William Dozier
William Dozier.jpg
Born(1908-02-13)February 13, 1908
DiedApril 23, 1991(1991-04-23) (aged 83)
OccupationProducer, actor
Years active1944–1982
Spouse(s)
Katharine Foley
(m. 1929; div. 1946)

(m. 1946; div. 1951)

(m. 1953)
Children2

William McElroy Dozier (/ˈdʒər/; February 13, 1908 – April 23, 1991) was an American film and television producer and actor. He is best known for two television series, Batman and The Green Hornet.

Early life

Dozier was born in Omaha, Nebraska, and graduated from Creighton University in 1929, where he studied law.[1]

Career

Dozier began his career as a television writer and then moved into production. With his second wife Joan Fontaine, he co-founded Rampart Productions, responsible for Letter from an Unknown Woman (1948).[2] He produced the film noir starring Joan Crawford, Harriet Craig in 1950.[3] In the early 1950s he was executive producer for dramatic programs on CBS television including You Are There, Ben Hecht's Tales of the City and Suspense.[1] In 1959 Dozier left CBS-TV, and took over as vice-president in charge of production at Screen Gems, replacing Irving Briskin.[4]

After founding a new company in 1964, Greenway Productions, he took on the development of the Batman television series (1966–1968),[5] as executive producer and narrator, although he was uncredited for the role as narrator. He also performed those functions on The Green Hornet television show, which starred Van Williams and Bruce Lee, although here the narration was limited to the opening, the next-episode trailers, and the story-so-far recaps in its three two-part episodes. The Green Hornet gave Bruce Lee his first acting role in an American TV or film production, although he had appeared in Hong Kong-based films from his babyhood. This show introduced Bruce Lee as a martial arts fighter—indeed, it brought Asian martial arts to a broad American audience for the first time.[6] In addition to his narration throughout the series, he appeared on-screen in the first and final Batman episodes: as the maître d' at What a Way to Go-Go in "Hi Diddle Riddle",[7] and as 'Millionaire William Dozier' in "Minerva, Mayhem and Millionaires".[8]

Dozier also made a screen test of an aborted version of Wonder Woman in 1967. During his time as executive producer of Batman he co-created the character Barbara Gordon, who would become a prominent character in the Batman comic books as well as the television series.[9]

In 1979, Dozier appeared in The Paper Chase as Lindsey in "Scavenger Hunt", episode 22 of season 1.[10]

Personal life

Dozier was married to Katherine Foley from 1929 until their marriage ended in divorce in 1946. They had one son, Robert. Then, Dozier married actress Joan Fontaine from 1946 until they divorced in 1951. They had one daughter, Deborah. Lastly, Dozier married Ann Rutherford in 1953. Their marriage would last until Dozier died in 1991.[11][12]


de Havilland family tree
Alice Jeannette (née Saunders)
1854–1911
Rev. Charles de Havilland
1854-1920
Walter de Havilland
1872-1968
Lilian Fontaine (Ruse)
1886-1975
Ivon Molesworth Charles Jordan de Havilland
1879-1905
Louise Thomas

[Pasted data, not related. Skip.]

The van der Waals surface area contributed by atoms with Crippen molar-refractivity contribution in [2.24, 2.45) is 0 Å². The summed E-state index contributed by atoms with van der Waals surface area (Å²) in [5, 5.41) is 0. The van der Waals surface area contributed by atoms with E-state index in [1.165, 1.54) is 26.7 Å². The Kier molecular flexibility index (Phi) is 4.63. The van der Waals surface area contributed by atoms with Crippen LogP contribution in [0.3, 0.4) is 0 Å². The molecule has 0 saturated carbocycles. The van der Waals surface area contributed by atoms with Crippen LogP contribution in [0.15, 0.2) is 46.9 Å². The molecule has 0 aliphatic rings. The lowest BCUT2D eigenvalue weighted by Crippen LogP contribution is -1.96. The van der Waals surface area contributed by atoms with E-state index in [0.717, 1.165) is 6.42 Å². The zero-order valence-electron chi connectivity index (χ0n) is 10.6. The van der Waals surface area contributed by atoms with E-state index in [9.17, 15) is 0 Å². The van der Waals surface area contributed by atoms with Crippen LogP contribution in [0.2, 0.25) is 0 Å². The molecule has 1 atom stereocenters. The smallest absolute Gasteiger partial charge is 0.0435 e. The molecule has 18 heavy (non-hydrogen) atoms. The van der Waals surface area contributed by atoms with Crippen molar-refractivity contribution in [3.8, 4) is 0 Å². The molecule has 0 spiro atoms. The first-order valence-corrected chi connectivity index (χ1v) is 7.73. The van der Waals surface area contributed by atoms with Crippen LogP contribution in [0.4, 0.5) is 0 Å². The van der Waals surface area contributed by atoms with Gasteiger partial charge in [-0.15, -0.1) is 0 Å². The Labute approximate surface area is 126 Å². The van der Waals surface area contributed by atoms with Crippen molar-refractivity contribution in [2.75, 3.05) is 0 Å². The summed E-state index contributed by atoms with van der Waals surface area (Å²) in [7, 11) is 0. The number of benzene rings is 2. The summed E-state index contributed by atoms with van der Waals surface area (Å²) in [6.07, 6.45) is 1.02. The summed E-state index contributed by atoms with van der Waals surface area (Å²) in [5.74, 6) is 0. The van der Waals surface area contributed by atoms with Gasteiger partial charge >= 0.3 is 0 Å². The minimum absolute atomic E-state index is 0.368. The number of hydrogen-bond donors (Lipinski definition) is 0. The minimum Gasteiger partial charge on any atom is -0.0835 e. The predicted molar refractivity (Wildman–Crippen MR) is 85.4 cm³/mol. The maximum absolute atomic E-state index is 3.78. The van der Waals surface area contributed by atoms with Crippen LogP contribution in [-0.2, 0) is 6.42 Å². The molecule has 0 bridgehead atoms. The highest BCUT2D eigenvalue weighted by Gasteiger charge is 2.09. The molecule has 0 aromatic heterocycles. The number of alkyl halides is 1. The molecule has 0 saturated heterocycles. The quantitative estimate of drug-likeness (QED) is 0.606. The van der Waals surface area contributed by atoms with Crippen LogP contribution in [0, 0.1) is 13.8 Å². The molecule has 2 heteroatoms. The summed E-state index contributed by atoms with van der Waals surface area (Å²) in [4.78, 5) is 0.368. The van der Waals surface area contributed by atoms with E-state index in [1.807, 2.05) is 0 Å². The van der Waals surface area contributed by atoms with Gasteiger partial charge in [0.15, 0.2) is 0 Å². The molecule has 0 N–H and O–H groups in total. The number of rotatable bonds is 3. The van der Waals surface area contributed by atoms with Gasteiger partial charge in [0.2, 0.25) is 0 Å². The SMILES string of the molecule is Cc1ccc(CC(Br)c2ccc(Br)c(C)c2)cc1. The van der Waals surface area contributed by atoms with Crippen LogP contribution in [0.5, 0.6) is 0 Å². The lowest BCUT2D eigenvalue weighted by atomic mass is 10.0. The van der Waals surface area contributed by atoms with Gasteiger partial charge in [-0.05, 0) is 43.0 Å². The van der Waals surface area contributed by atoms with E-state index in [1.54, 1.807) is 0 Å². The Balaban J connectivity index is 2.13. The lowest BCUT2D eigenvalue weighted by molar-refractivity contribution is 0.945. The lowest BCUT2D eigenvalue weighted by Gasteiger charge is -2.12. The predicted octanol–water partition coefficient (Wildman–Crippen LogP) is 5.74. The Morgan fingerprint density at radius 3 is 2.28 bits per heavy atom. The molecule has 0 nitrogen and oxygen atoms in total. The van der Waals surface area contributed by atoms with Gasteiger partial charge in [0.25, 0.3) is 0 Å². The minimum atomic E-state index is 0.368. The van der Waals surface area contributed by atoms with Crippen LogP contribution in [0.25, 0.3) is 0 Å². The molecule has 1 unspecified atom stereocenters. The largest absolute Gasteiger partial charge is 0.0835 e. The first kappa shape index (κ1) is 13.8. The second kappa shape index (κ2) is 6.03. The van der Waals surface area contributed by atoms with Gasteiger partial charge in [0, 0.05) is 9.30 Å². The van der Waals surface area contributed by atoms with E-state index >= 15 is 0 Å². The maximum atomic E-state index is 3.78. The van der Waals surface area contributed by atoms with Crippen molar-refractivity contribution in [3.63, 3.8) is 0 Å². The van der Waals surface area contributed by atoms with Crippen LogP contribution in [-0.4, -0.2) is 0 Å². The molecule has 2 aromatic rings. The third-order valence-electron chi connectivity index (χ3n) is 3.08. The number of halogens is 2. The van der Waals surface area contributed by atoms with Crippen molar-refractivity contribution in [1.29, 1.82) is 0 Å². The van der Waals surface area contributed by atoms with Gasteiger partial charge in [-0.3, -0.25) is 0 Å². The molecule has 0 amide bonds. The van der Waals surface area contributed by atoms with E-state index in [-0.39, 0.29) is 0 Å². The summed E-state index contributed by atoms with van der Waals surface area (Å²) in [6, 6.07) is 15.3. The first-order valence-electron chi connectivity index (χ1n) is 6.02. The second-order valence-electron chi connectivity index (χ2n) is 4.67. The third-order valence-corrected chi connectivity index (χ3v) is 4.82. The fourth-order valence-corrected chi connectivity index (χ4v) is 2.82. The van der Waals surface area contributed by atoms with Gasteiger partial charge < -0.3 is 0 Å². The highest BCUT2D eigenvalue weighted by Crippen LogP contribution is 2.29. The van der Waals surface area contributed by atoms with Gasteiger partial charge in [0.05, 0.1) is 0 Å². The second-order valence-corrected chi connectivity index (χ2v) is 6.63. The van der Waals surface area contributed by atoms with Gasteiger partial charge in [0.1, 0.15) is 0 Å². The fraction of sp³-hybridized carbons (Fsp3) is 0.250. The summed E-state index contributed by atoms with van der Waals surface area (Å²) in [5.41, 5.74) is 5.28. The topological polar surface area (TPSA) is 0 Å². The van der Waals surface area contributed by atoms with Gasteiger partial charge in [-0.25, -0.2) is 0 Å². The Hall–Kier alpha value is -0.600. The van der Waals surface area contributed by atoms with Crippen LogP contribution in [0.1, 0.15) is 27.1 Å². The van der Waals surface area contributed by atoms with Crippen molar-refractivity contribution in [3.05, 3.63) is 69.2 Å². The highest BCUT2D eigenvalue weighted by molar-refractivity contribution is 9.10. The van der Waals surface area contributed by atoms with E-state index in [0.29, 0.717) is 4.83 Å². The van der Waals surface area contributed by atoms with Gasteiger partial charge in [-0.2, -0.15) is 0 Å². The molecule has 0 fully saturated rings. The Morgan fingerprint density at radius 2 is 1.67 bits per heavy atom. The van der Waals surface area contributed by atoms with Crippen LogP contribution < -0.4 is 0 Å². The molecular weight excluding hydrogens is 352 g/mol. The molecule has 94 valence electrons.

-1949
Captain Sir Geoffrey de Havilland
1882-1965
Joan Mary Frith
1900-1974
Hereward de Havilland
1894-1976
Marcus Goodrich
1897-1991
Olivia Mary de Havilland
1916-2020
Pierre Galante
-1998
Joan de Beauvoir de Havilland
1917-2013
William McElroy Dozier
1908-1991
Peter Jason de Havilland
1913-1977
Geoffrey de Havilland Jr.
1910-1946
John de Havilland
1918-1943
Benjamin Goodrich
1949-1991
Gisèle Galante
1956-
Deborah Leslie
1949-

Death

Dozier died in Santa Monica, California, from a stroke, aged 83.[11][12] Dozier was buried at Holy Cross Cemetery in Culver City, California. His papers can be found at the American Heritage Center.[13]

References

  1. ^ a b Farrell, William M. (July 12, 1953). "An Expert Discusses Video Drama". The New York Times. Retrieved April 3, 2018.
  2. ^ Wolcott, James (December 16, 2013). "Lady and the Scamp". Vanity Fair. Retrieved December 25, 2014.
  3. ^ Crowther, Bosley (November 3, 1950). "THE SCREEN IN REVIEW; 'Harriet Craig,' Film Adaptation of George Kelly's Play, New Bill at Loew's State". The New York Times. Retrieved April 3, 2018.
  4. ^ "William Dozier Quits CBS-TV". Los Angeles Times. September 25, 1959. p. 28. Retrieved September 8, 2018 – via Newspapers.com. open access
  5. ^ "William Dozier". 1966 Batman Pages. Retrieved April 22, 2007.
  6. ^ Boucher, Geoff (July 23, 2010). "Getting 'The Green Hornet' off the ground". Los Angeles Times. Retrieved April 3, 2018.
  7. ^ "Holy microscope! Here are 19 little details you never noticed in 'Batman'". MeTV. January 11, 2018. Retrieved April 3, 2018.
  8. ^ van Heerden, Bill (2015). Film and Television In-Jokes: Nearly 2,000 Intentional References, Parodies, Allusions, Personal Touches, Cameos, Spoofs and Homages. Jefferson, North Carolina: McFarland & Company. p. 162. ISBN 978-0-7864-3894-5.
  9. ^ Cassell, Dewey (February 2010). "Growing Up Gordon: The Early Years of Batgirl". Back Issue!. TwoMorrows Publishing (38): 65–70.
  10. ^ "Scavenger Hunt". The Paper Chase. Season 1. Episode 22. April 24, 1979. CBS.
  11. ^ a b Folkart, Burt A. (April 25, 1991). "William Dozier; Veteran Movie, TV Executive". Los Angeles Times. Retrieved April 3, 2018.
  12. ^ a b "William Dozier; TV Producer, 83". The New York Times. April 26, 1991. Retrieved April 3, 2018.
  13. ^ "Entertainment Industry Collections". American Heritage Center. Retrieved April 3, 2018.